* Top three banks' H1 stock-related losses more than triple
vs yr ago
* Benchmark Nikkei index down 12 pct from April to September
* Domestic lending remains feeble, overseas growth strong
By Taiga Uranaka
TOKYO, Nov 14 Japan's three mega banks posted
earnings that were dragged down by heavy losses on their equity
portfolios, renewing investor concerns about the practice of
lenders holding stakes in clients including the country's
money-losing electronics makers.
Combined stock-related losses at Mitsubishi UFJ Financial
Group (MUFG), Mizuho Financial Group and
Sumitomo Mitsui Financial Group (SMFG) more than
tripled in April-September from a year earlier as the benchmark
Nikkei average declined 12 percent over the six-month period.
Shares in embattled Sharp Corp have plunged nearly
70 percent since the start of the fiscal year as the firm
struggled with competitive markets and a strong yen. Yet in
September, MUFG and Mizuho, which hold stakes in the troubled TV
maker, agreed to extend 360 billion yen ($4.53 billion) in
additional loans to the 100-year-old debt-ridden company.
"Although banks say they will make further reductions in
stock holdings, they are unlikely to drastically cut their
exposure in the short term as it's hard to sell stocks in this
market," Chikako Horiuchi, director at Fitch Ratings in Hong
Kong, said before the earnings announcements on Wednesday. "So,
their challenge is to come up with effective hedge measures."
While banks are bound by law to limit their holdings to
small stakes of under 5 percent, they have a large number of
holdings across many industries. That exposes them to the ups
and downs in the Japanese economy, which shrank in the September
quarter for the first time since last year.
Panasonic Corp is axing another 10,000 jobs by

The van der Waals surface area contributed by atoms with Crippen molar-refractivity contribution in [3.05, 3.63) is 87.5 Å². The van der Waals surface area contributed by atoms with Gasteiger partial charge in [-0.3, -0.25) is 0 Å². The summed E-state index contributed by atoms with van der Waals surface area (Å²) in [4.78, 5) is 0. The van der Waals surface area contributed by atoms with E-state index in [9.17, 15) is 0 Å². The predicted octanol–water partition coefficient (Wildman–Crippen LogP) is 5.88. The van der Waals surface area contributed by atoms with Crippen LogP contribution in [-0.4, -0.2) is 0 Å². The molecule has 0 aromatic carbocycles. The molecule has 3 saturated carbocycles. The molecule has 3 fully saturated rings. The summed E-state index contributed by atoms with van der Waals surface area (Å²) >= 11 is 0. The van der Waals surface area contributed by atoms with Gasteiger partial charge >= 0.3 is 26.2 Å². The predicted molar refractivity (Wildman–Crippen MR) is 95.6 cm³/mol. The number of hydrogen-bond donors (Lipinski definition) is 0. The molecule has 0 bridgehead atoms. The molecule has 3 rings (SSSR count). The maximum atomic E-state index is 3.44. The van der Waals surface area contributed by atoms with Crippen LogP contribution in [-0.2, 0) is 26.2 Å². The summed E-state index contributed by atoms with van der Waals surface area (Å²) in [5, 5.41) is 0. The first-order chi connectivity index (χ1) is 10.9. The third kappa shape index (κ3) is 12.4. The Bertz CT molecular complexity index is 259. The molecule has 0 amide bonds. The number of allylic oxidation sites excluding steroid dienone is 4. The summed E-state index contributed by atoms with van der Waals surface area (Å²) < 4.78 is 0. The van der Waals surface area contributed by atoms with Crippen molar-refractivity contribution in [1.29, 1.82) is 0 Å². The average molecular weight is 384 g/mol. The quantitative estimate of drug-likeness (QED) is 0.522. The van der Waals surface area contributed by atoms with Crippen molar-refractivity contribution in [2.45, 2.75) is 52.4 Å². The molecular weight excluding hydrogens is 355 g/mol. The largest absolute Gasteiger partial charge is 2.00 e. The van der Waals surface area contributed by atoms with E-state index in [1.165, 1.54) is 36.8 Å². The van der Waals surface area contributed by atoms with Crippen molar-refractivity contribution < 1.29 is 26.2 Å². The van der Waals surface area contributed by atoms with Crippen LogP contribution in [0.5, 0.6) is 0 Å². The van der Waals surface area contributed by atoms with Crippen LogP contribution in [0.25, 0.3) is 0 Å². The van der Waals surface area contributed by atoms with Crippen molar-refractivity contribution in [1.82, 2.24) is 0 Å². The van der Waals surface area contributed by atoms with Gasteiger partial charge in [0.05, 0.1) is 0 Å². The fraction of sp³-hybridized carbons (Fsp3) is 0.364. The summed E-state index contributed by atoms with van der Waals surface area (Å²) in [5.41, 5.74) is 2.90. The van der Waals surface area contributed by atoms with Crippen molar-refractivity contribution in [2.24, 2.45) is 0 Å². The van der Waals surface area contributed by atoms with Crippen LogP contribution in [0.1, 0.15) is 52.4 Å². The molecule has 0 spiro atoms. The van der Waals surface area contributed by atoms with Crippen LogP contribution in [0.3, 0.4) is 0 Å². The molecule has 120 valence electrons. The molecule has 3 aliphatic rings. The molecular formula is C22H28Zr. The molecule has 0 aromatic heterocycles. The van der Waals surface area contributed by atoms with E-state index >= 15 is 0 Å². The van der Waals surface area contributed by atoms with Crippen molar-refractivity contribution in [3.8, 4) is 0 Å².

end-March as its businesses continue to bleed money and its
shares languish at multidecade lows. Still, Japan's biggest
commercial employer managed to win $7.6 billion in loan
commitments last month from banks that include MUFG and SMFG.
Total stock-related losses at Mizuho, MUFG and SMFG widened
to 534.1 billion yen ($6.72 billion) in the fiscal first half
from 169.5 billion yen a year ago, their earnings reports show.
"We have been continuously reducing equity holding. It's a
shame that we had to book such large (stock-related losses),"
Mizuho President Yasuhiro Sato said at a news briefing. "It's
hard to find ways to sell clients' shares without affecting our
business with them."
In the quarter ended September, Mizuho's net income plunged
99.8 percent to 356 million yen, while MUFG, Japan's biggest
bank by assets, saw a 45 percent slump to 107.6 billion yen.
SMFG booked a profit increase of 99 percent to 213.2 billion
yen, helped by investment gains from the trading of government
Japan's big banks have shed billions of dollars of equity
holdings in the past decade to reduce their exposure to stock
market volatility. While the banks say publicly they will make
further cuts in their holdings, some executives privately
acknowledge they are slow in coming.
Outstanding loans by Japan's big banks fell for a 36th
straight month in October, Bank of Japan data shows, after the
country's economy shrank in July-September.
To counter a poor domestic loan book, SMFG, Mizuho and MUFG
have aggressively expanded overseas, and their efforts are
starting to pay off. The banks' overseas lending showed strong
growth in the first six months.
Earlier this year, SMFG acquired Royal Bank of Scotland's
aircraft leasing business for $7.3 billion.
In June, Mizuho said it had agreed to buy a Brazilian unit
of Germany's WestLB.
Shares of Mizuho have climbed some 17 percent this year,
while SMFG is up 10.5 percent and MUFG is 5.5 percent higher.
The three lenders have so far outperformed a 2.5 percent
gain in the benchmark Nikkei average
Japanese banks also dominate global project finance, with
MUFG ranking No.1 in the league table of mandated arrangers for
January-September, Thomson Reuters data shows. SMFG and Mizuho
held the No.3 and No.4 spots, respectively.